Moreover, he provides the understanding that the adoption of these initiatives are highly disadvantageous to wealthy people as they are interested in the support of high rate of crime in the society to drive the wedge between the middle and lower class (and inside the lower class) and prevent their intentions to change the existing order and endanger the position of the upper class.

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Chapter 1

The murderers stated that one of the major reasons why they committed crime was victim’s disrespect to them, i.e. they were looking for respect.

Among the other reasons of crime commitment were self-esteem, pride and dignity.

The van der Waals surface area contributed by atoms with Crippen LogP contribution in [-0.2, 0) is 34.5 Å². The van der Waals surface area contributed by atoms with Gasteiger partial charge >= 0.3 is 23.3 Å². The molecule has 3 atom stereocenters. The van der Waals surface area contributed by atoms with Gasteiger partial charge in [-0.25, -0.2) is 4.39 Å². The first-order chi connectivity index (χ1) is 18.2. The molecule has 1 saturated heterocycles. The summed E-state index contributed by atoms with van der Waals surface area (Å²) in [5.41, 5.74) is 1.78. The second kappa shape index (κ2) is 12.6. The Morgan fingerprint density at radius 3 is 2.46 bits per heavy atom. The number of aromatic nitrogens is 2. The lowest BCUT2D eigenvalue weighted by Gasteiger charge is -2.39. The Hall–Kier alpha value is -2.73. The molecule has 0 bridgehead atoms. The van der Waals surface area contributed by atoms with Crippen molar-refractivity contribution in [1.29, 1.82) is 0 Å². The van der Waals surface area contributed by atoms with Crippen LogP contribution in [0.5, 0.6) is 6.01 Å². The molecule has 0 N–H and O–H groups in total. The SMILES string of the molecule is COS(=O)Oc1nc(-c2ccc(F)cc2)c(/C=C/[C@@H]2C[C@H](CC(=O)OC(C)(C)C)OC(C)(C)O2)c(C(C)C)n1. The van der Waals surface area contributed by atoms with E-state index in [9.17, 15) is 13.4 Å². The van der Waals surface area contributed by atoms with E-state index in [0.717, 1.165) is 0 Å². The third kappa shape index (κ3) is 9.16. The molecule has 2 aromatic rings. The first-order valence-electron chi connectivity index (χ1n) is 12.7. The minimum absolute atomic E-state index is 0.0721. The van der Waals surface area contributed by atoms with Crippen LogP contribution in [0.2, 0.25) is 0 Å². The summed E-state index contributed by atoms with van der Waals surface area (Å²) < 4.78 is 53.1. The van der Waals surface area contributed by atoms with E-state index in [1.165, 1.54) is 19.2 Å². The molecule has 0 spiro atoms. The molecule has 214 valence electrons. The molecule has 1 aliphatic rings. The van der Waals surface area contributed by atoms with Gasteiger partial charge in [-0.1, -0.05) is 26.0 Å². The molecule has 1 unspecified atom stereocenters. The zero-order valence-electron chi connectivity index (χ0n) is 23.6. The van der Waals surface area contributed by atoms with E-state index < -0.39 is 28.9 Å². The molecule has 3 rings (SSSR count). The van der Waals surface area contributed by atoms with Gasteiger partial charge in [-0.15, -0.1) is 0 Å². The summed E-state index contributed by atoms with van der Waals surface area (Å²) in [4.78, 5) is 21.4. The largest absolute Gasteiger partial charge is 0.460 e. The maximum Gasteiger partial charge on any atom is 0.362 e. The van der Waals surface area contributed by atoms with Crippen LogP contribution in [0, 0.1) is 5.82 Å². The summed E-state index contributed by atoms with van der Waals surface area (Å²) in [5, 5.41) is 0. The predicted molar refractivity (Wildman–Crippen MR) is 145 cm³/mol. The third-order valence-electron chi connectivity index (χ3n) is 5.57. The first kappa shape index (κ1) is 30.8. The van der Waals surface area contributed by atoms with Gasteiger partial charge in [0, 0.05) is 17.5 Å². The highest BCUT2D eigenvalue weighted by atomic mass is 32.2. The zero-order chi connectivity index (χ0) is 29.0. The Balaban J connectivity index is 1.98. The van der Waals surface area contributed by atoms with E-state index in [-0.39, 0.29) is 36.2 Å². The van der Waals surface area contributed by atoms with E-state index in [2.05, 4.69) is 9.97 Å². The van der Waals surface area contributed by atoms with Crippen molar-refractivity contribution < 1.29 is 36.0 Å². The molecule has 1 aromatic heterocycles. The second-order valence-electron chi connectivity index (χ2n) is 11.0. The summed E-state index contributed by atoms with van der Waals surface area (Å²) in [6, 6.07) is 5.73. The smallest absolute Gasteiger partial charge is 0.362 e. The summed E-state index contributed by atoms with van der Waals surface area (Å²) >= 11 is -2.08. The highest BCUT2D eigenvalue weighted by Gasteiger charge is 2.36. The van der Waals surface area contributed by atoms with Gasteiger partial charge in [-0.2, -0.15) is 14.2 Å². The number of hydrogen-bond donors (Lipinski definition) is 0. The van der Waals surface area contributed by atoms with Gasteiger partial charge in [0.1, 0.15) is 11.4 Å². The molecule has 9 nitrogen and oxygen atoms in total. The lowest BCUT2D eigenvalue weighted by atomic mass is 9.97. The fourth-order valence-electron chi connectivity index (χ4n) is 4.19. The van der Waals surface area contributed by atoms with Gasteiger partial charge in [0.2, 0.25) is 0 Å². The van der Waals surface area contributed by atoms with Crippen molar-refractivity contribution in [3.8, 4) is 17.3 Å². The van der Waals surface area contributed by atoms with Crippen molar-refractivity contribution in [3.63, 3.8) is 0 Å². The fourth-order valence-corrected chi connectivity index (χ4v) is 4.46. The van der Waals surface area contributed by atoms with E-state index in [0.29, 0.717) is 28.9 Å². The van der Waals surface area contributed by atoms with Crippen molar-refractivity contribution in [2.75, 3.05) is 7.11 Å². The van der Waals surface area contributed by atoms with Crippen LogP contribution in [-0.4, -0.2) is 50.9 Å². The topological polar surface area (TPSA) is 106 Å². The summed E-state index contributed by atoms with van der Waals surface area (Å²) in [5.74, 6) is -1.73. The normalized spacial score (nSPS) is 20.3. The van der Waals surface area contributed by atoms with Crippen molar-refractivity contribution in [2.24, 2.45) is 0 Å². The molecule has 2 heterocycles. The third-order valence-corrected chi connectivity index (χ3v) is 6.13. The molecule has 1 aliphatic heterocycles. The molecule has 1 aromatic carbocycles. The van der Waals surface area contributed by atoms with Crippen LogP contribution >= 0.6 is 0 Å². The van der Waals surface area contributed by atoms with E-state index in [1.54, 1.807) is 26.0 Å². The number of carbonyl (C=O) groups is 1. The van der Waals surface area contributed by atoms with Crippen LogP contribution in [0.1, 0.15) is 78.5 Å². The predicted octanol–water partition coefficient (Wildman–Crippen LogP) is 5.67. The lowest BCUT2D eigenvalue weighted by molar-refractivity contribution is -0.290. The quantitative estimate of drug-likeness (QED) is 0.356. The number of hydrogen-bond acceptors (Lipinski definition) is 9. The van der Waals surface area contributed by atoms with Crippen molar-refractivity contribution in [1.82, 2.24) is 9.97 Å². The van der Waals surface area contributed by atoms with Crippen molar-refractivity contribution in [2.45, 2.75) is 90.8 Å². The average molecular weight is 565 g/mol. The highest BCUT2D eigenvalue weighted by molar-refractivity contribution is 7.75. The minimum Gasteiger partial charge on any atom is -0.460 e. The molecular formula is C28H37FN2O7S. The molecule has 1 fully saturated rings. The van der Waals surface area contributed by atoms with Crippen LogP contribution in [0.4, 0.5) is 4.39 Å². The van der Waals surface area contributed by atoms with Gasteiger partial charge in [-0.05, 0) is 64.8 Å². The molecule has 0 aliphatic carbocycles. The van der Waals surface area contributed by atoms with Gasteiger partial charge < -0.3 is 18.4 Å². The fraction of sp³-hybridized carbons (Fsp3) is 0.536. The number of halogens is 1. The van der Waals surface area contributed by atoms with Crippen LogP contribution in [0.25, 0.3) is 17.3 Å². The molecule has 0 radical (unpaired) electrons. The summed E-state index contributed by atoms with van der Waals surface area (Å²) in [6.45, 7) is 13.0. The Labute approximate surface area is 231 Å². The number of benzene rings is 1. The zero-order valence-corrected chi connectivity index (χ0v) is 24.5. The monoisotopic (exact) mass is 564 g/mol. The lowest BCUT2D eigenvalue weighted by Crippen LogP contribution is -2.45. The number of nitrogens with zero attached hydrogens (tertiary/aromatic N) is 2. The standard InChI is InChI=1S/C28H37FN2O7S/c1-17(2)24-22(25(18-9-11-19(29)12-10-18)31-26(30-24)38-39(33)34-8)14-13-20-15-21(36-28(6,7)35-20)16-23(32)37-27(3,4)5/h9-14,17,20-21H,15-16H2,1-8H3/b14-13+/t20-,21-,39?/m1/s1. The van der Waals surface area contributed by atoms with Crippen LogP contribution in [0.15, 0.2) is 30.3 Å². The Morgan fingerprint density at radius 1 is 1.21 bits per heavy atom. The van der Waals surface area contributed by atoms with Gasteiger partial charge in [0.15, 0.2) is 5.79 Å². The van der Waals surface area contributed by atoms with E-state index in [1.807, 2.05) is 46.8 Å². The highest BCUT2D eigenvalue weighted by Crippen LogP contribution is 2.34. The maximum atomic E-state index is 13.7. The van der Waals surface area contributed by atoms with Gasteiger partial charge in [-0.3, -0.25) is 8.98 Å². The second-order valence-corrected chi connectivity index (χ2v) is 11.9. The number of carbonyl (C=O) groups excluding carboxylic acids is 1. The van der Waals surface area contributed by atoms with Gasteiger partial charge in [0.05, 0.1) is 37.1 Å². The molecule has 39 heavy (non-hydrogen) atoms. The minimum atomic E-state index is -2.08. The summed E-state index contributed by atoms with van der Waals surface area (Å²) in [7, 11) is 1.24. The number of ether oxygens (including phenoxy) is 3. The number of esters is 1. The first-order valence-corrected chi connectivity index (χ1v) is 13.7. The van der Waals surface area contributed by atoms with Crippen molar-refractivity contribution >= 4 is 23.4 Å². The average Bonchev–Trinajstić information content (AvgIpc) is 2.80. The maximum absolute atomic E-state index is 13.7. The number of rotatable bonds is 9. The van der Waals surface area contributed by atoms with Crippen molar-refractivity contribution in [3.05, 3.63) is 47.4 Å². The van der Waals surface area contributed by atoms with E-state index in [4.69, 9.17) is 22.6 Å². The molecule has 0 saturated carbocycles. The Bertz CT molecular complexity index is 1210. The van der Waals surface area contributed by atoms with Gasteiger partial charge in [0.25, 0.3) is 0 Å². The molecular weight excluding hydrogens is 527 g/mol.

The author suggests that the main psychological motive of violent behavior is the desire to eliminate shame and humiliation (to a greater extent), which are opposite to pride.

Pride is connected with such feelings as the self-love, self-esteem, self-worth, self-respect, and dignity.
According to Franz Alexander (1938), shame is connected with narcissism and equivalent to inferiority (Gilligann, 2006).

Individuals may become violent due to the feeling of indignity caused by humiliation by others.
An example of a crime caused by humiliation is the case of Cain and Abel from Bible as the former killed his brother because God respected Abel and disrespected him (Gilligann, 2006).

Aristotle and Aquinas noted that the desire to assault comes from the feeling of being slighted by others (Gilligann, 2006).

Hegel stated that the major motive force of all the historical events is the desire for recognition (synonym to respect, honor, attention, pride); consequently, the feeling of shame and disrespect was always the main cause of violence.